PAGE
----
A New Human: Evolution in the 21st Century

Its almost as if we are living in ‘The Second Age of Babel’ where everyone is speaking a different language and expecting ‘the others’ to conform to their viewpoint. How you view the topic of ‘Evolution’ depends upon your world view.

Tower of Babel
Tower of Babel

Are you with ‘The Clockwork League’ where the Universe is like a precisely driven and predictable mechanism, valued on its being of use to humans.

Perhaps you are a Darwinian, believing that ‘survival of the fittest’ is key to your philosophy of life, allowing you to just take whatever you can, whenever you can, because you are the dominator species, and it is your right.

Or maybe you are with the more considered Gaian philosophy where ‘Whatever I do to you, I do to myself’. Where universal justice and self-fulfilling prophecy combine to give you what you deserve.

Evolution would be a different thing within each of the above philosophies. A simple three-word definition might be: “change through time”. Life has a long history, and it has changed throughout that history, resulting in the biodiversity that we see today, just after its peak.

A more complex Darwinian definition is: “a process of gradual change that takes place over many generations, during which species of animals, plants, or insects slowly change some of their physical characteristics”.

Historically the term evolution implies that species of animal, plants or insects undergo physical change as a reaction to external stimulus. But what happens when humans themselves are the ones creating the changes on our planet? Unsustainable use of land, air, water and energy by humans have created climate change. We are failing to adapt to the changes we have made and the planet has entered the Sixth Mass Extinction.

The planet Earth has been polluted before and it is interesting to take an example of what happened then, provided by the scientist and author James Lovelock in his insightful book ‘Gaia, A New Look at Life on Earth.’

He talks about a time, aeons ago, when life was in the early stages on earth. Back then it was populated by ‘chlorine-breathing’, marine algae that gave off oxygen as a by-product of their photosynthesis.

“The first appearance of oxygen in the air heralded an almost fatal catastrophe for early life…Ingenuity triumphed, and the danger was overcome, not in the human way by restoring the old order, but in the flexible Gaian way by adapting to change and converting a murderous intruder into a powerful friend”.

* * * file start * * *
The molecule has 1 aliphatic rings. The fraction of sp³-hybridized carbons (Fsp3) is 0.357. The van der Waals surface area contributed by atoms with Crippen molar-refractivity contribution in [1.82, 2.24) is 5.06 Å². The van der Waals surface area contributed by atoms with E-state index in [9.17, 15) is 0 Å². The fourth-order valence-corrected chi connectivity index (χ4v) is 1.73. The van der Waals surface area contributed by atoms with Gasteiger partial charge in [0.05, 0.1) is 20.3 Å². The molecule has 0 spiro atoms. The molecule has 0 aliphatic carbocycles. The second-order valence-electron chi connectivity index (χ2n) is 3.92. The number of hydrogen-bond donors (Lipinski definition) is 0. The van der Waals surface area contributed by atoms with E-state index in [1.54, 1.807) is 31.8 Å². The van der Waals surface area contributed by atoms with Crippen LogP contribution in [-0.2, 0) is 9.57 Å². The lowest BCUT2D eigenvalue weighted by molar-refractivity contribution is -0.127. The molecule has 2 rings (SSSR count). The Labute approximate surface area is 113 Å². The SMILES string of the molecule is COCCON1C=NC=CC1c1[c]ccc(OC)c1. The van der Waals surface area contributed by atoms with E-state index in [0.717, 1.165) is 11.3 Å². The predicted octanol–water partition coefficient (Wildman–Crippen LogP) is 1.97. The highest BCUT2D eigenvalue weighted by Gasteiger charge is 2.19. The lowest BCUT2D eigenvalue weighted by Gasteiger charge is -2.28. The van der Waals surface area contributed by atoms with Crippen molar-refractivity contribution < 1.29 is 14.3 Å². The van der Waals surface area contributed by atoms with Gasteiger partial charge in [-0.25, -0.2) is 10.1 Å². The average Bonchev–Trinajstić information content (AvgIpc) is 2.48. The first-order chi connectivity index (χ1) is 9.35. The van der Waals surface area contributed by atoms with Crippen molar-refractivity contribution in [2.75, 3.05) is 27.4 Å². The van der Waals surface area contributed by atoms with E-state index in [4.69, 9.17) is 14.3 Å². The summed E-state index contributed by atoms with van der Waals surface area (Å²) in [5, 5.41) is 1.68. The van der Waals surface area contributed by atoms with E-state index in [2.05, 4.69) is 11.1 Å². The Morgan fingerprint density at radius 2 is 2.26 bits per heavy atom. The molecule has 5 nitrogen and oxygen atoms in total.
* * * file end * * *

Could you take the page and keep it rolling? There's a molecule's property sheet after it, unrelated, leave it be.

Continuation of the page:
James Lovelock

Will ingenuity triumph this time? Might some of us respond to the meltdown to become methane breathers, living off the reek of our rotting rubbish and breathing farts? Will we become lizard like, tough skinned beings who can survive extremes of weather and radiation and enjoy swimming. I’m sure the elites have plans already to get off this planet.

Scientific photos of a methane breathing alien, The Journal Nature 2029
Scientific photos of a methane breathing alien, The Journal Nature 2029

Here we are, Homo Sapiens, an oxygen breathing species at the peak of our evolution, having abused the planet on which we live for so long that our survival is questionable. James Lovelock, author of The Gaia Hypothesis, died on his 103rd birthday on 26th July 2022. He believed that the survival of humans is unlikely because we have already damaged the biosphere too much to maintain the stability of our fragile planet. Perhaps the desecration of the Earth is our destiny as humans, and ‘That’s All Folks’. But perhaps some of us, like the chlorine ‘breathing’ life forms who converted to oxygen, are due for an upgrade to the next form of being.

Physical evolution all but stopped when humans started to dominate their environment. Why adapt when you can change the environment to suit yourself? But some of us are taking this narrow window in time to evolve our consciousness – but it appears, only a few of us will make it to the next stage. What choices are you making to participate in your own evolution?